Carpal Tunnel and Acupuncture Orlando

Many people suffer form carpal tunnel, any type of career or job, daily activity can contribute to carpal tunnel. For these individuals, wrist pain is a constant pain and always in the forefront of their mind.

It has been studied that most people whose jobs cause or worsen wrist pain are not dealing with true carpal tunnel syndrome. In fact they are dealing with inflammation in trigger points caused by repetitive strain on the arm and hand muscles. These trigger points mimic the symptoms of carpal tunnel and can be completely eliminated with acupuncture.

True carpal tunnel means that the median nerve, which runs from the forearm and down the center from the wrist to the hand, is compressed. This compression causes pain, numbness and tingling, and sometimes weakness in the wrist, arm and hand. Structural malformations that compress the median nerve are not necessarily unusual, for example, a wrist fracture or inflammation from arthritis can compress the area but they are not as common as carpal-tunnel.

So why is an improper diagnosis of carpal tunnel syndrome so problematic? Initial medical treatment for carpal tunnel includes wrist splinting, NSAID drugs and cortisone shots. Not great, but no more harmful than conventional pain management for any other condition. But with carpal tunnel, when these measures don’t work, people turn to surgery relatively quickly because their condition often threatens their livelihood. Acupuncture could help many patients from unnecessarily going under the knife.

If the pain is mainly on the back of the wrist, there may be trigger points in one or several of the wrist extensor muscles, extensor carpi ulnaris, extensor carpi radialis brevis and extensor carpi radialis longus. Pain from extensor ulnaris trigger points tends to concentrate on the pinky side of the wrist while radialis brevis trigger points refer pain to the center of the wrist and slightly down the hand. Radialis longus trigger points, in addition to wrist pain, refer pain to the outside of the elbow.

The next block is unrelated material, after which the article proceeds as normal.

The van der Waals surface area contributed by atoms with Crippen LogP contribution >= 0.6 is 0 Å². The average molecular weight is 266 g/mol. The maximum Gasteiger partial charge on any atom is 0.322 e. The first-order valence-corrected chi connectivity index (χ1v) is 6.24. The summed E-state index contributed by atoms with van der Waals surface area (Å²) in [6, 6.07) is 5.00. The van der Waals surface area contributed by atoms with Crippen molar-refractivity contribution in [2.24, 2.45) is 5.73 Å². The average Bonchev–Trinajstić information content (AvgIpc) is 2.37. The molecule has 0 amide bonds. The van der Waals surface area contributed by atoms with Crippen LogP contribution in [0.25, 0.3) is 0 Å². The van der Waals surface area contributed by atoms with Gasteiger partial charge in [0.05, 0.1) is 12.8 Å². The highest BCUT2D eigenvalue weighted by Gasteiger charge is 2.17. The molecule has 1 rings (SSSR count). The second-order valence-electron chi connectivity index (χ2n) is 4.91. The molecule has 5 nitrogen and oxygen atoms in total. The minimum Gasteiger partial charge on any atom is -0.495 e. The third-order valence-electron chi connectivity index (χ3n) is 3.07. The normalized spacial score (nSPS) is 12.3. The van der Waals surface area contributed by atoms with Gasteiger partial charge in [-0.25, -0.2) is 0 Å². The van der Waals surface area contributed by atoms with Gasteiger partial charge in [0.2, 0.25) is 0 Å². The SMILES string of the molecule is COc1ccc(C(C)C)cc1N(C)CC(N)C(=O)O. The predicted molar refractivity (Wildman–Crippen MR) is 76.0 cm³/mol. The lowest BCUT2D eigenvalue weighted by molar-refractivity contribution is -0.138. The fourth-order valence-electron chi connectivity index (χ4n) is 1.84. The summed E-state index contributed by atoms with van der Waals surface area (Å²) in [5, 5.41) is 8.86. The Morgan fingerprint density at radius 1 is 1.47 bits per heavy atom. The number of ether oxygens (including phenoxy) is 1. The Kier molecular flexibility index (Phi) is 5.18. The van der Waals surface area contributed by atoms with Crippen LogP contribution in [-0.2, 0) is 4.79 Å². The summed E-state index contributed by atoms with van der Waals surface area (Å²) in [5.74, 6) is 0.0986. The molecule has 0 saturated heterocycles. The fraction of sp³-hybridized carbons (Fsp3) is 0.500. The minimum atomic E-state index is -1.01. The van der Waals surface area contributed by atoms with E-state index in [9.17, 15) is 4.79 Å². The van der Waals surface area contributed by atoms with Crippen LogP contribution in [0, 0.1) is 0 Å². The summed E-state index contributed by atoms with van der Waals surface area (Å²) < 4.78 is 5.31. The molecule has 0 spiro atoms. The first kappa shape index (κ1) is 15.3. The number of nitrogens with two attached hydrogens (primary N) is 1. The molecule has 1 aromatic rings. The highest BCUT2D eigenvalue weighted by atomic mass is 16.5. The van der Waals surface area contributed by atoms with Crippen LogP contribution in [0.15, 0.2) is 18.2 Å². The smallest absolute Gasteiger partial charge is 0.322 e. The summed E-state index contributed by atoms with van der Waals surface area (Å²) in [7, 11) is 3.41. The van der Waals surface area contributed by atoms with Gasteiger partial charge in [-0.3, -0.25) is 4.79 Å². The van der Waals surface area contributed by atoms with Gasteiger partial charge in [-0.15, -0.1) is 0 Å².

For inside-of-the-wrist pain, an acupuncturist may suspect trigger points in the hand flexor muscles, the flexor carpi radials and flexor carpi ulnaris. The pronator teres, whose trigger points refer pain to the thumb side of the inner wrist up into the forearm, also can be involved.

Another forearm muscle, the palmaris longus, can harbor trigger points that cause pain and tingling in the inner wrist and up into the forearm. Accompanying hand pain can help differentiate this muscle. The palm is the primary referral area for trigger points in the palmaris longus, so in addition to wrist pain, there also would be pain in the center of the palm.

Trigger points directly in the hand, in a muscle called opponens pollicis, can cause lower wrist pain on the thumb side of the inside crease. Trigger points in this muscle are common in people whose hands and especially thumbs are very active. For example, the opponens pollicis is one of the first places acupuncturists look when people complain of BlackBerry thumb.

While most wrist pain comes from trigger points in the arm and hand muscles, the scalene muscles of the neck also can play a role. Trigger points in the scalene can cause back-of-the-wrist pain that extends into the fingers, as well as thumb-side pain on the inside of the wrist. This type of wrist pain is distinguishable by the accompanying upper arm, back or chest pain.

Trigger points in another upper-body muscle, the pectoralis minor, can cause referred pain to the wrist. Most pain from pectoralis-minor trigger points is at the front of the shoulder, but there is a common spillover pattern that extends down the inside of the arm and wrist, all the way into the ring and pinky fingers.

Considering the risk-benefit ratios of various wrist-pain treatments, acupuncture should be a first-line option rather than a last resort.

Acupuncture is safer than NSAIDs and cortisone shots, and it actually eliminates the pain source rather than temporarily masking symptoms. Compared with surgery, acupuncture is cheaper and less invasive, and has a higher probability of providing relief in people who don’t have a structural malformation. In relatively rare cases of true carpal tunnel syndrome, acupuncture can help manage post-operative trigger points that form in scar tissue and surrounding fascia.

Wrist pain burdens our system not only in the form of medical expenses but also lost wages. Before labeling it all carpal tunnel, let’s look to acupuncture for a new perspective on this prevalent problem.

If you think you suffer from carpal tunnel, call Four Seasons Acupuncture to schedule a complimentary consultation. See how acupuncture can help your health concerns.

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Maitland, Florida 32751

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